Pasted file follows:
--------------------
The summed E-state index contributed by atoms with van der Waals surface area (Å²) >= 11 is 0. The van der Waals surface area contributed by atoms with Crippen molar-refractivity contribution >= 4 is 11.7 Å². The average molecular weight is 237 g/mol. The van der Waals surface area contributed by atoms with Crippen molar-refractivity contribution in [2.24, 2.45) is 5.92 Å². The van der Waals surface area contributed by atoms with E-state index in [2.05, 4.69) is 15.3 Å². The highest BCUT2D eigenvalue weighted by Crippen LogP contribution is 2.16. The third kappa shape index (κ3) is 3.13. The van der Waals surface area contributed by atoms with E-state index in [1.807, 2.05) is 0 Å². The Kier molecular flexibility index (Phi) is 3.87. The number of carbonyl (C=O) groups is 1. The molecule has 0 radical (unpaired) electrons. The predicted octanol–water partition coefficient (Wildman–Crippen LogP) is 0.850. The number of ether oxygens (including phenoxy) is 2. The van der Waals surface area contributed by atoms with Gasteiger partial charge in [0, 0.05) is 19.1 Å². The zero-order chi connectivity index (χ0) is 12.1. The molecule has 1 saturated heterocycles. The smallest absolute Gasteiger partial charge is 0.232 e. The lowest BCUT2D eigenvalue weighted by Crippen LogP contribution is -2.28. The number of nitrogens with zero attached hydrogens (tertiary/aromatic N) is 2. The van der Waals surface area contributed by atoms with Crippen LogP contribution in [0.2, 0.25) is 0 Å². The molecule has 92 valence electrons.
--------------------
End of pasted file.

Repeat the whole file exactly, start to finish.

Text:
The summed E-state index contributed by atoms with van der Waals surface area (Å²) >= 11 is 0. The van der Waals surface area contributed by atoms with Crippen molar-refractivity contribution >= 4 is 11.7 Å². The average molecular weight is 237 g/mol. The van der Waals surface area contributed by atoms with Crippen molar-refractivity contribution in [2.24, 2.45) is 5.92 Å². The van der Waals surface area contributed by atoms with E-state index in [2.05, 4.69) is 15.3 Å². The highest BCUT2D eigenvalue weighted by Crippen LogP contribution is 2.16. The third kappa shape index (κ3) is 3.13. The van der Waals surface area contributed by atoms with E-state index in [1.807, 2.05) is 0 Å². The Kier molecular flexibility index (Phi) is 3.87. The number of carbonyl (C=O) groups is 1. The molecule has 0 radical (unpaired) electrons. The predicted octanol–water partition coefficient (Wildman–Crippen LogP) is 0.850. The number of ether oxygens (including phenoxy) is 2. The van der Waals surface area contributed by atoms with Gasteiger partial charge in [0, 0.05) is 19.1 Å². The zero-order chi connectivity index (χ0) is 12.1. The molecule has 1 saturated heterocycles. The smallest absolute Gasteiger partial charge is 0.232 e. The lowest BCUT2D eigenvalue weighted by Crippen LogP contribution is -2.28. The number of nitrogens with zero attached hydrogens (tertiary/aromatic N) is 2. The van der Waals surface area contributed by atoms with Crippen LogP contribution in [0.2, 0.25) is 0 Å². The molecule has 92 valence electrons.